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The toxic mercury menace in San Francisco Bay

(From sfgate.com)- It”s been long known that mercury from old mines leaks into the San Francisco Bay from the hills above San Jose where the New Almaden Quicksilver Mine operated for more than 120 years before it was shut down in the 1970s. Mercury, a potent neurotoxin, also was freely washed into tributaries to the bay as part of the famous gold mining, ultimately contaminating almost all of the bay fish.

Previous studies by U.S. Geological Survey and U.S. Fish and Wildlife Service in the southern reaches of the bay have shown methylmercury contaminates Forster’s terns, black crowned night herons, stilts and even the California clapper rail. In some birds, the mercury levels are so high that the hatch fails.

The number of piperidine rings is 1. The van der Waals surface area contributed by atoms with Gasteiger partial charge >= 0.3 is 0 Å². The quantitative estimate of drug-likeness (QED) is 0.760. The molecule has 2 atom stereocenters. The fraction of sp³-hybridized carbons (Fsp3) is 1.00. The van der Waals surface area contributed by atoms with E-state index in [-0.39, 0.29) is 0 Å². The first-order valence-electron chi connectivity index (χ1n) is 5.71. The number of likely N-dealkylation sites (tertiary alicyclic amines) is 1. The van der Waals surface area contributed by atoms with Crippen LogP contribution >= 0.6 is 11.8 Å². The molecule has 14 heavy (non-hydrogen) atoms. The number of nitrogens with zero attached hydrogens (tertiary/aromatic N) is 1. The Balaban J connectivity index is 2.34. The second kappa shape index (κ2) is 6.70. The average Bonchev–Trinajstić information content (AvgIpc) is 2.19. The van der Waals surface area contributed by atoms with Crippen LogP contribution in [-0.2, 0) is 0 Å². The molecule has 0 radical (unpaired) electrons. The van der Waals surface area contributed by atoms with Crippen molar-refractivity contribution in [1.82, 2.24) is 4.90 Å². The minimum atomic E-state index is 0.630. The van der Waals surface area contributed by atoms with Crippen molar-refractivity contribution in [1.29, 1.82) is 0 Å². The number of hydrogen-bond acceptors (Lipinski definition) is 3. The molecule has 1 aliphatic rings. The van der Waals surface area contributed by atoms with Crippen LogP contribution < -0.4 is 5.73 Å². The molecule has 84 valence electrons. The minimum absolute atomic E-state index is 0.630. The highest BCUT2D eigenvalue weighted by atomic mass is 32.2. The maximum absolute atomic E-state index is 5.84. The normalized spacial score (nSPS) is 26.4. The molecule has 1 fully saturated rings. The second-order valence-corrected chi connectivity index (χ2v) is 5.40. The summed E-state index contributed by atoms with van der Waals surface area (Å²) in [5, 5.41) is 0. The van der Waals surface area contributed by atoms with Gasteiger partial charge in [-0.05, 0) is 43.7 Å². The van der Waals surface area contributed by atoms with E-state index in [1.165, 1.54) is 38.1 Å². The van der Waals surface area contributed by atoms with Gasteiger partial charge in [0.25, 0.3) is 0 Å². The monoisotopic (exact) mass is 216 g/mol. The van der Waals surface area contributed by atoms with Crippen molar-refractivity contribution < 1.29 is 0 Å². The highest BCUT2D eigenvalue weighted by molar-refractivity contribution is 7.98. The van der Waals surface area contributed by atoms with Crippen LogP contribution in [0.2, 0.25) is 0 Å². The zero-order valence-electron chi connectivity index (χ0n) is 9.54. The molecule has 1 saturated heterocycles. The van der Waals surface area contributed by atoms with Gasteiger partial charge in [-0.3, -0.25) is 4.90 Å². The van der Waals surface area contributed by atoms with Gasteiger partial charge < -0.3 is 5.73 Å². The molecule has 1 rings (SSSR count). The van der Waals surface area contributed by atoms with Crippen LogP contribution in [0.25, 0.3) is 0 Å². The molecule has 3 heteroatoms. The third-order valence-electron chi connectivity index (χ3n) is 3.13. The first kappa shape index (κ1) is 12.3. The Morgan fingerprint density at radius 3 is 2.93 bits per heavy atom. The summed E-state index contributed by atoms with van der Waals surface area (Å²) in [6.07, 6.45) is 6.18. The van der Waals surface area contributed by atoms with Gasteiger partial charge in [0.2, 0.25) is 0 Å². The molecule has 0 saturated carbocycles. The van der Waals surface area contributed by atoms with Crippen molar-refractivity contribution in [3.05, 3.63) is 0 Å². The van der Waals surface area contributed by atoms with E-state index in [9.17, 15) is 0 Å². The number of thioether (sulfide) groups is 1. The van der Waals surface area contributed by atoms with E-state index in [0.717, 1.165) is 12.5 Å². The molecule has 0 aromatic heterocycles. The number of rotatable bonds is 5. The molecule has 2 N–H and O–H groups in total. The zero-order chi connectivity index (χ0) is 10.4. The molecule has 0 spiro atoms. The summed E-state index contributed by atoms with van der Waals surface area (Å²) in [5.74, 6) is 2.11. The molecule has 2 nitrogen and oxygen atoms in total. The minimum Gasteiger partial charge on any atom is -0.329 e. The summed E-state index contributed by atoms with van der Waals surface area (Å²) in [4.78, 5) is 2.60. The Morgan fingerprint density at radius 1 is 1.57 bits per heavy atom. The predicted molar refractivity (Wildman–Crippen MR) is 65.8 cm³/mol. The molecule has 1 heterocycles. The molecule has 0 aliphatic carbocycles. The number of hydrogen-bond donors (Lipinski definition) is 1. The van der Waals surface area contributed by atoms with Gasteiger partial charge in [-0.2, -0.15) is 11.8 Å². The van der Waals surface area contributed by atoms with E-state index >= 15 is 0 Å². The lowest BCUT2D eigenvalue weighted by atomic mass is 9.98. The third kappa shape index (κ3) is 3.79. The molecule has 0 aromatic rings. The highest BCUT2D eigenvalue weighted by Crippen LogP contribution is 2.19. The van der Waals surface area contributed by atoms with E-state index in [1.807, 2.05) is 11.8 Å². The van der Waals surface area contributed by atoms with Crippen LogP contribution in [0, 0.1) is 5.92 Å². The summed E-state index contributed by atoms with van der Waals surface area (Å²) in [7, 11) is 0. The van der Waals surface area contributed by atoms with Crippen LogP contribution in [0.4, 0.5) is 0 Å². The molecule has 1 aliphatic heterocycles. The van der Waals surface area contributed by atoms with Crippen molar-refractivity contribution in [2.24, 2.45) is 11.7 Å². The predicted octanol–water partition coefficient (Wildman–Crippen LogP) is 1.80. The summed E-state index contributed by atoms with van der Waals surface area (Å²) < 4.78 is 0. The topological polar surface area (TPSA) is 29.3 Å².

The San Francisco Bay Regional Water Quality Control Board has set limits on mercury discharges to the bay, and is working with cities and counties to slow the flow.
Richard Looker, an engineer at the regional board, said in a statement that accompanied the release of the new findings that the new research could be used to guide control of mercury contamination in the bay.


(By Jane Kay)

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